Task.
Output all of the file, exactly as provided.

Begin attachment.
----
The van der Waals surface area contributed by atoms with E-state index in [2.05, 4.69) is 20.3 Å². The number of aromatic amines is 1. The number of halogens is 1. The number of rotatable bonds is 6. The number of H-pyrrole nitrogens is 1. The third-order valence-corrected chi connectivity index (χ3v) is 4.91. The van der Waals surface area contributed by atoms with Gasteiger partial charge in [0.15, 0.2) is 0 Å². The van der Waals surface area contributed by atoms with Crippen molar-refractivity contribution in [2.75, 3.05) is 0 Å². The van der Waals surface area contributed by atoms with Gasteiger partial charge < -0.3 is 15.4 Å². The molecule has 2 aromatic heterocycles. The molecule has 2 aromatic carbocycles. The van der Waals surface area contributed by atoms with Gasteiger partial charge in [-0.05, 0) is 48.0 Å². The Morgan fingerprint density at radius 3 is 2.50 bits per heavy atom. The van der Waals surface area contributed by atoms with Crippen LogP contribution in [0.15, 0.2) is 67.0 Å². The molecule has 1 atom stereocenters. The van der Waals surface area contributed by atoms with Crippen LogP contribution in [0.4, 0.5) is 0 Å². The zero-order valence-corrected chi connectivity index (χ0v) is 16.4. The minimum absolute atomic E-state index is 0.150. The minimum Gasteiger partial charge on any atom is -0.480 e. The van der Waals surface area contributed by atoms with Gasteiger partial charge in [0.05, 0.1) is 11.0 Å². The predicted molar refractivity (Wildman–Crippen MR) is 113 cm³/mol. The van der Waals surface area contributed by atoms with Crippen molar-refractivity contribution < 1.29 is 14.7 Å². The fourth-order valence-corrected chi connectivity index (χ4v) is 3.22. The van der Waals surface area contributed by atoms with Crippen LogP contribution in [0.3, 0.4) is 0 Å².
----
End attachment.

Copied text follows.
The van der Waals surface area contributed by atoms with E-state index in [2.05, 4.69) is 20.3 Å². The number of aromatic amines is 1. The number of halogens is 1. The number of rotatable bonds is 6. The number of H-pyrrole nitrogens is 1. The third-order valence-corrected chi connectivity index (χ3v) is 4.91. The van der Waals surface area contributed by atoms with Gasteiger partial charge in [0.15, 0.2) is 0 Å². The van der Waals surface area contributed by atoms with Crippen molar-refractivity contribution in [2.75, 3.05) is 0 Å². The van der Waals surface area contributed by atoms with Gasteiger partial charge < -0.3 is 15.4 Å². The molecule has 2 aromatic heterocycles. The molecule has 2 aromatic carbocycles. The van der Waals surface area contributed by atoms with Gasteiger partial charge in [-0.05, 0) is 48.0 Å². The Morgan fingerprint density at radius 3 is 2.50 bits per heavy atom. The van der Waals surface area contributed by atoms with Crippen LogP contribution in [0.15, 0.2) is 67.0 Å². The molecule has 1 atom stereocenters. The van der Waals surface area contributed by atoms with Crippen LogP contribution in [0.4, 0.5) is 0 Å². The zero-order valence-corrected chi connectivity index (χ0v) is 16.4. The minimum absolute atomic E-state index is 0.150. The minimum Gasteiger partial charge on any atom is -0.480 e. The van der Waals surface area contributed by atoms with Gasteiger partial charge in [0.05, 0.1) is 11.0 Å². The predicted molar refractivity (Wildman–Crippen MR) is 113 cm³/mol. The van der Waals surface area contributed by atoms with Crippen molar-refractivity contribution < 1.29 is 14.7 Å². The fourth-order valence-corrected chi connectivity index (χ4v) is 3.22. The van der Waals surface area contributed by atoms with Crippen LogP contribution in [0.3, 0.4) is 0 Å².